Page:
What are the principles (if there are any) behind the conservation of bending moment in frame analysis?

I notice from this question that the moments at joint connection are somehow "conserved", or being "transferred" from one element to the others. In other words, there are no "missing moment".

Note that at joint for left image:

$$2.767\text{ kNm}=(2.37+0.397)\text{ kNm}$$

And for bending moment diagram that I examined so far (using structural software), this seems to be always the case.

So I wonder whether this relationship is true for all kinds of joint connection? Or is there a deeper physics principle behind it (such as the conservation of energy)? How can we derive it from the first physics principle, if it there is a first principle?

Well, such an equilibrium (be it of moment, or shear or axial force) is necessary for any static system, and can be trivially demonstrated with Newton's second law. For forces, that is the classic $F=ma$ (force equals mass times acceleration), while for moments it is equal to $M = I\alpha$, where $M$ is moment (or torque), $I$ is the rotational inertia (also known as the moment of inertia with dimensions $ML^2$, as opposed to the moment of inertia we commonly discuss in structural engineering, with dimensions $L^4$, which is usually called the second moment of area), and $\alpha$ is the rotational acceleration.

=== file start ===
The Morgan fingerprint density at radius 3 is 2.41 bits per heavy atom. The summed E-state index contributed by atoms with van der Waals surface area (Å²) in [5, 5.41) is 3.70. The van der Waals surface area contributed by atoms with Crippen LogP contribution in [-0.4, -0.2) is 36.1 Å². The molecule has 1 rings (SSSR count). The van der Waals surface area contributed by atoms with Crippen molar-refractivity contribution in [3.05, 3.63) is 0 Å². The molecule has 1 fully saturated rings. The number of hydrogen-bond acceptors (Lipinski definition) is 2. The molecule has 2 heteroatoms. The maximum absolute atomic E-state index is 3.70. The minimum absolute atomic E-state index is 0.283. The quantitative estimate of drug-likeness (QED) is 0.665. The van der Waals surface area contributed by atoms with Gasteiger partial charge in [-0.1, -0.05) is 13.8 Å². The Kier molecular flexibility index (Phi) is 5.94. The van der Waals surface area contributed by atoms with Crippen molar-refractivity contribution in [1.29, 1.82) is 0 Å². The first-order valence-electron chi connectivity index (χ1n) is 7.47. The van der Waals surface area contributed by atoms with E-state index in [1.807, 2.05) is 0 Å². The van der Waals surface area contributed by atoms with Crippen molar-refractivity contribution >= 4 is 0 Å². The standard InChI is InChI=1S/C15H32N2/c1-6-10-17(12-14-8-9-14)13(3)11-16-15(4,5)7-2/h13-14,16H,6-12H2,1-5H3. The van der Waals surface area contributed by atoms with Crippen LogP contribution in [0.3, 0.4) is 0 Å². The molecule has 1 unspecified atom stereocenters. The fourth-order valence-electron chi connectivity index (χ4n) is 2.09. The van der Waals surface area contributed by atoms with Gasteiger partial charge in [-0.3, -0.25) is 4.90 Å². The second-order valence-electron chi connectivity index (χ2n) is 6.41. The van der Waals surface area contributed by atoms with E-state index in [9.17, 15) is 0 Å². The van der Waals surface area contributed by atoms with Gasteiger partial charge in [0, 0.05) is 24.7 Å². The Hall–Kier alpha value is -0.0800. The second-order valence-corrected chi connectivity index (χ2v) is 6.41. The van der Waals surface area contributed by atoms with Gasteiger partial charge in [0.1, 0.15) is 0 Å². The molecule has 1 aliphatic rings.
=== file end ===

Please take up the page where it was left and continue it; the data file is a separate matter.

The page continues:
If you could calculate the force at a given point as equal to anything other than zero, that would mean that the entire system would accelerate in the net force's direction according to $F=ma$ (if $F\neq0$, then $a\neq0$). Equivalently, if the total moment around a point is non-null, then the entire system will have a rigid-body rotational acceleration (if $M\neq0$, then $\alpha\neq0$). This happens all the time in the real world, of course, but we call those mechanisms, not structures.